School Board District 50 nonpartisan candidates David Trent and Tom Miller (Incumbent) are competing for seat 7 on the Board of Trustees. Miller’s plan including hiring more English as a Second Language teachers for students, recruit out of county teachers from education programs throughout the states’ universities, provide a good and beneficiary environment for teachers, and implement a summer school program that would benefit students at risk of falling behind. Trent is a parent of four children in District 50 and believe “education and economic development go hand in hand.” Trent’s research compared Greenwood District 50 to other areas in the state. Where the state average of LIFE scholarship recipients is 42%, in Greenwood that average is almost half at 25% of Greenwood graduates receiving an educational scholarship that could fund their college tuition. Trent believes literacy levels and graduation rates correlate and changes must begin at the elementary, early education level. From the parent perspective, Trent would like to improve student education to raise reading comprehension levels across the district and maintain a student to teacher ratio that benefits both the educator and the pupils.
Greenwood City Council candidates Matthew Miller and Johnny Williams for Ward 5 answered questions on economic development for Uptown Greenwood and the relationship of Lander University within the community. Miller stated that public safety is one of the most important aspects of Greenwood that needs to be maintained and regulated, as well as paid accordingly. Miller wants to see improvement outside of Uptown where road safety issues have become a concern for families that have children in the area. As a graduate of Lander, Miller believes that the city needs to do its best to support Lander University’s strategic plan that would keep over 3,000 students in Greenwood and benefit the city economically. Williams also believes the city needs to work with Lander to flourish within the community as a great university and institution. Williams has been involved with Greenwood city government for over 32 years and sees himself as the “voice of the people of Greenwood.”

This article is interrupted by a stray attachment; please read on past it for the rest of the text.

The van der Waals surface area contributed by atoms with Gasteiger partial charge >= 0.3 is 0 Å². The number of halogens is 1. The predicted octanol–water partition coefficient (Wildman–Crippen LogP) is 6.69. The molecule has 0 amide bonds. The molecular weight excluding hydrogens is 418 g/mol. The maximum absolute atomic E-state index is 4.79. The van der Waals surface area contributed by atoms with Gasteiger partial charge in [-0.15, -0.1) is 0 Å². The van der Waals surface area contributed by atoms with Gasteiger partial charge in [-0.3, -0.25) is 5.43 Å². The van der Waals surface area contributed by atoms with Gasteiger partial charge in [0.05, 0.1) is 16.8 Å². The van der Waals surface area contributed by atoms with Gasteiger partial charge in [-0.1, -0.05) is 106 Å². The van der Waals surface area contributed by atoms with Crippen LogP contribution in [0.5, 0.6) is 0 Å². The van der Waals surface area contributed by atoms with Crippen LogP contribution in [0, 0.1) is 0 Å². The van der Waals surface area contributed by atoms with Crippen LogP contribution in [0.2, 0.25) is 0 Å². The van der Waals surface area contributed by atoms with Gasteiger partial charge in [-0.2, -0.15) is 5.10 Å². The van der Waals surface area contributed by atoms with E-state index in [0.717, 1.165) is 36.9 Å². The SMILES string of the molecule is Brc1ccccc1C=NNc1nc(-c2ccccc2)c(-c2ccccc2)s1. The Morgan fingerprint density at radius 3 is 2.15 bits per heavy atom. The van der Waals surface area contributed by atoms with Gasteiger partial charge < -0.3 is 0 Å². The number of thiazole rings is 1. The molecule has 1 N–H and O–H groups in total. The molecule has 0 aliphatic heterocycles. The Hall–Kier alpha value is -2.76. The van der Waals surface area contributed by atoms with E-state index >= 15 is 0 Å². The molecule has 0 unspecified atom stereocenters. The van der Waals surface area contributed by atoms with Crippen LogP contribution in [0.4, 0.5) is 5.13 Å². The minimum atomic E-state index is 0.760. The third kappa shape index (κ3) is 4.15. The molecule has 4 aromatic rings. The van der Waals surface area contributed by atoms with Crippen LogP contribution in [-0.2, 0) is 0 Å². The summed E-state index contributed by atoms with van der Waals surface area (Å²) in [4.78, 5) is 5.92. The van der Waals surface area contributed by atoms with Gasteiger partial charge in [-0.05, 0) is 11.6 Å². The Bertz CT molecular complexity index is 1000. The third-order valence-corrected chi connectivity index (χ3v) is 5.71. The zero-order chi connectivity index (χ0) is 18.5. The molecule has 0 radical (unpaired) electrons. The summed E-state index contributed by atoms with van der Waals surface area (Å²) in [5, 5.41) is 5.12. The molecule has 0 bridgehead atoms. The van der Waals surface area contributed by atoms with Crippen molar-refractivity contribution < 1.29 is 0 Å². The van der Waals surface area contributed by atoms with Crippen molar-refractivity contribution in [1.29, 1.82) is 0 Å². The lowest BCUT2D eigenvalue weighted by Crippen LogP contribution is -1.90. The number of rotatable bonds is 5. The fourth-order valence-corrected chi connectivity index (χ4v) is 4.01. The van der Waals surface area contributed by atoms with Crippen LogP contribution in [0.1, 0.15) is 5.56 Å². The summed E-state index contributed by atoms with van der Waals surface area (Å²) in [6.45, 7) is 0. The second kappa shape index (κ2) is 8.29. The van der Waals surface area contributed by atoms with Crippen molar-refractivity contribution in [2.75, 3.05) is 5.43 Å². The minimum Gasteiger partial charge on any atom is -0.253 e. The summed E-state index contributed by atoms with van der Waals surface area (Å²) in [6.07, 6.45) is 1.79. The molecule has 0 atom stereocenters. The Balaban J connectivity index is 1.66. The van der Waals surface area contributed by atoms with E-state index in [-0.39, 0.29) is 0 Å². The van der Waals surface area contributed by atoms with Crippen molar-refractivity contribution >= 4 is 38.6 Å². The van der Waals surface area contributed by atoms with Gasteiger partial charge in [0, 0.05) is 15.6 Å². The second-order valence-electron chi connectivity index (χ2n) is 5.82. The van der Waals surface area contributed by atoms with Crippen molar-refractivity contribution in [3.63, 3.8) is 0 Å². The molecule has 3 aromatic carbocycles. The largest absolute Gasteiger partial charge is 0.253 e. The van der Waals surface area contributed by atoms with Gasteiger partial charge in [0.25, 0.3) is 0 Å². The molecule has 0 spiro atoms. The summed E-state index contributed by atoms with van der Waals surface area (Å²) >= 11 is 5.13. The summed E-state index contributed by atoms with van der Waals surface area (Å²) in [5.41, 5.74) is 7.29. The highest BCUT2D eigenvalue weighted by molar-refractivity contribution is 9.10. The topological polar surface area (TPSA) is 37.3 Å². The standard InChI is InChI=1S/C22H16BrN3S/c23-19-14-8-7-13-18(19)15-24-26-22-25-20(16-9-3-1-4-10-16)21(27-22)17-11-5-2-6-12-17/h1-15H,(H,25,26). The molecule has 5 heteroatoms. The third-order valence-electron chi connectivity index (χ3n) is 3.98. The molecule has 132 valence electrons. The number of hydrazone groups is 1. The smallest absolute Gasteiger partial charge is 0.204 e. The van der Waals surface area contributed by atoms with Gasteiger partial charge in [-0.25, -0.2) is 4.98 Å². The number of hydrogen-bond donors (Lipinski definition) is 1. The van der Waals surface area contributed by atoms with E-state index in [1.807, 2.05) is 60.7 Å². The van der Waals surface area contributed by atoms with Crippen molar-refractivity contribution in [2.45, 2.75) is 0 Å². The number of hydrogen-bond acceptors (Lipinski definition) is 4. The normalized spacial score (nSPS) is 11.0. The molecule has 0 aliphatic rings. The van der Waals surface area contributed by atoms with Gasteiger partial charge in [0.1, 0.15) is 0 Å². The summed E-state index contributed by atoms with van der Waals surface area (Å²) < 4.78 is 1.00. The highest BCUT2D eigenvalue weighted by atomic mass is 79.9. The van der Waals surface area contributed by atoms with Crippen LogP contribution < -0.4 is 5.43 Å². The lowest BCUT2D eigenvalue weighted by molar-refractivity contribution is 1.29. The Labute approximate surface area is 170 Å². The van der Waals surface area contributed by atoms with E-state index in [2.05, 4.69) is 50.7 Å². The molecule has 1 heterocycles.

Candidates for Greenwood Sheriff, Arnie Fisher and Dennis Kelly share the same vision to eradicate the problem of drug abuse and alcohol through educational programs, correcting domestic violence offenders, and training officers in light of recent incidents that have occurred across the United States this year. Fisher believes the heroin problem affecting cities in northern states is trickling down into South Carolina and plans to create a specific task force in drug related training and exercises to limit the number of abusers. On issues of domestic violence, Fisher believes his background in corrections and the military have placed him first hand in understand that the continuing problem of domestic abuse lies in correcting the behavior of criminals through domestic violence education programs. Kelly believes that domestic violence can be solve as a community and through the help of citizens, counseling and religious organizations violence against spouses, women, and children can be eradicated. Kelly was hesitant when asked about transparency within the sheriff’s office and police department, but believes that Freedom of Information Act (FOIA) requests are to be handled at the legal level.
The general election is next Tuesday, Nov. 8th, when voters will head to decide their next local and state officials as well as the next President of the United States.